by Brianna Crandall — May 28, 2018 — The Board of Certified Safety Professionals (BCSP) and the newly renamed American Society of Safety Professionals (ASSP) (formerly American Society of Safety Engineers) conducted a 33-question salary survey in March of nearly 10,000 safety, health and environmental professionals based primarily in the United States and Canada, identifying the typical salary, benefits, credentials and experience of these individuals.
The median base salary for full-time professionals was $97,000, with 22% of respondents earning $125,000 or more. Those with at least one corresponding certification (ASP, CDGP, CET, CHMM, CHMP, CHST, CIH, CSP, OHST, SMS, STSC, STS) typically earned $20,000 more per year than those with none. The certified safety professional (CSP) designation added $30,000 to the salary of a practitioner with no other credentials.
BCSP CEO Treasa M. Turnbeaugh, Ph.D., MBA, CSP, ASP, CET, CAE, IOM, stated:
The value of safety, health and environmental certifications continues to grow, with many laws and standards specifically citing them. Many companies include certifications in their job requirements, and contracts for safety services also call for them. Earning certifications that support your specialty and heighten your expertise is the smart thing to do.
Three in four professionals had at least one of eight BCSP certifications, most commonly a CSP (46%). No less than 86% of respondents had at least one certification from any credentialing organization, and 26% had multiple certifications.
ASSP President Jim Smith, M.S., CSP, added:
The salary survey validates the earning power of safety and health professionals, demonstrating the advantage of adding credentials and gaining experience. It should encourage people within the industry to seek accredited education programs and professional certifications to maximize their earning potential in such a dynamic field.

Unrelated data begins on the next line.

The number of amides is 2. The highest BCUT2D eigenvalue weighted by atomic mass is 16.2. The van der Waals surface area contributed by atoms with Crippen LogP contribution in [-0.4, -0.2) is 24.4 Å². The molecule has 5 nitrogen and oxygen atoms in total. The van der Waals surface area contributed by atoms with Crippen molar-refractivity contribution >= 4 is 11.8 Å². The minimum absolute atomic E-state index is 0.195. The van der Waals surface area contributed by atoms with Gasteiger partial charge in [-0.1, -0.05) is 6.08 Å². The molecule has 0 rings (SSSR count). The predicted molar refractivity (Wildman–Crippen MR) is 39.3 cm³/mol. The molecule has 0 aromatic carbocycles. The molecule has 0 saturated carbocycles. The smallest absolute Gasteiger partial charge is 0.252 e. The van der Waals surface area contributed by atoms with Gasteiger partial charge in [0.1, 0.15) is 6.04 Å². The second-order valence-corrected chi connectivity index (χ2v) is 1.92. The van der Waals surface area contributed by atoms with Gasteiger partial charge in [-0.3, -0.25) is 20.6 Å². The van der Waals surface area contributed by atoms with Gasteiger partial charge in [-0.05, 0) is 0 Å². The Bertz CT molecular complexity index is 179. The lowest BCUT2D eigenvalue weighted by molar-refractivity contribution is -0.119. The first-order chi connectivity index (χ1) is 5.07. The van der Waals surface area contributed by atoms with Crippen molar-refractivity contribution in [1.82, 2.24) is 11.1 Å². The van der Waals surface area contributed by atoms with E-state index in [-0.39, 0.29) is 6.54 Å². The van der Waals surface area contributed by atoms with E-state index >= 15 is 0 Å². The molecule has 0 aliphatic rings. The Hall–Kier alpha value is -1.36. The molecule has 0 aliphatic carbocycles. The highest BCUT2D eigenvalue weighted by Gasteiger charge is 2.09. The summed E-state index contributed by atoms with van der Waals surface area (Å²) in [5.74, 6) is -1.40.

The survey showed that formal education also correlates positively with salary levels, as those with a doctoral degree typically earned $16,000 more annually than those with a bachelor’s degree, and $20,000 more than those with an associate degree.
Examining a typical workday revealed that the most time is spent on safety functions (26%) and safety management (15%). Traveling for their job consumes about one day per week. These safety professionals primarily work in company offices (58%) versus in the field (30%) or at a home office (12%).
The average respondent was 47 years old and has worked as a safety, health and environmental professional for 16 years. When asked how they first entered their practice, the largest proportion of professionals indicated it was by obtaining a degree in the field (31%). Almost half of the respondents (47%) directly supervise other staff, with each boss overseeing 21 people on average.
The survey identified the various departments where the safety function resides, led by operations/production (24%) and followed by risk management (17%) and human resources/administration (12%). About half of the respondents were employed at privately owned organizations, while one-third worked at publicly traded companies, and 13% held government positions.
The survey was designed by BCSP and Minnesota-based Readex Research, a nationally recognized independent research company that has completed thousands of surveys for clients since its founding in 1947.
BCSP offers high-quality credentialing for safety, health and environmental practitioners to enhance the safety of people, property and the environment around the world. To learn more about BCSP certificate programs, visit the BCSP website.
ASSP has more than 37,000 members worldwide who develop workplace safety and health management plans that prevent injuries, illnesses and deaths. To learn more about ASSP certificate programs, visit the ASSP website.